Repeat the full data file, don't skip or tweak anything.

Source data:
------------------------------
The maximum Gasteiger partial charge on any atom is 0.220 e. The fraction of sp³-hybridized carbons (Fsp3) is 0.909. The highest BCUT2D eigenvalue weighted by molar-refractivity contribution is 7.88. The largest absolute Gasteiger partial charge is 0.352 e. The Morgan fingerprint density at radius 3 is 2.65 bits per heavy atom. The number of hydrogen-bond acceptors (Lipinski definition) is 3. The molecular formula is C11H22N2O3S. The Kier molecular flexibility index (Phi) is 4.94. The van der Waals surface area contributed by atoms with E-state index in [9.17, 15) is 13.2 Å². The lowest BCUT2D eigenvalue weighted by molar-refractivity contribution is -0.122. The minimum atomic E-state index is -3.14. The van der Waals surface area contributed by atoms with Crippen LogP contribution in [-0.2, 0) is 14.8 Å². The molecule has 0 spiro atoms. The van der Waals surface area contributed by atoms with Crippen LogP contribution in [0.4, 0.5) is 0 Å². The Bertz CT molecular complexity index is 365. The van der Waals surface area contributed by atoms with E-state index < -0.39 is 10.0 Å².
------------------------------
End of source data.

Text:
The maximum Gasteiger partial charge on any atom is 0.220 e. The fraction of sp³-hybridized carbons (Fsp3) is 0.909. The highest BCUT2D eigenvalue weighted by molar-refractivity contribution is 7.88. The largest absolute Gasteiger partial charge is 0.352 e. The Morgan fingerprint density at radius 3 is 2.65 bits per heavy atom. The number of hydrogen-bond acceptors (Lipinski definition) is 3. The molecular formula is C11H22N2O3S. The Kier molecular flexibility index (Phi) is 4.94. The van der Waals surface area contributed by atoms with E-state index in [9.17, 15) is 13.2 Å². The lowest BCUT2D eigenvalue weighted by molar-refractivity contribution is -0.122. The minimum atomic E-state index is -3.14. The van der Waals surface area contributed by atoms with Crippen LogP contribution in [-0.2, 0) is 14.8 Å². The molecule has 0 spiro atoms. The van der Waals surface area contributed by atoms with Crippen LogP contribution in [0.4, 0.5) is 0 Å². The Bertz CT molecular complexity index is 365. The van der Waals surface area contributed by atoms with E-state index < -0.39 is 10.0 Å².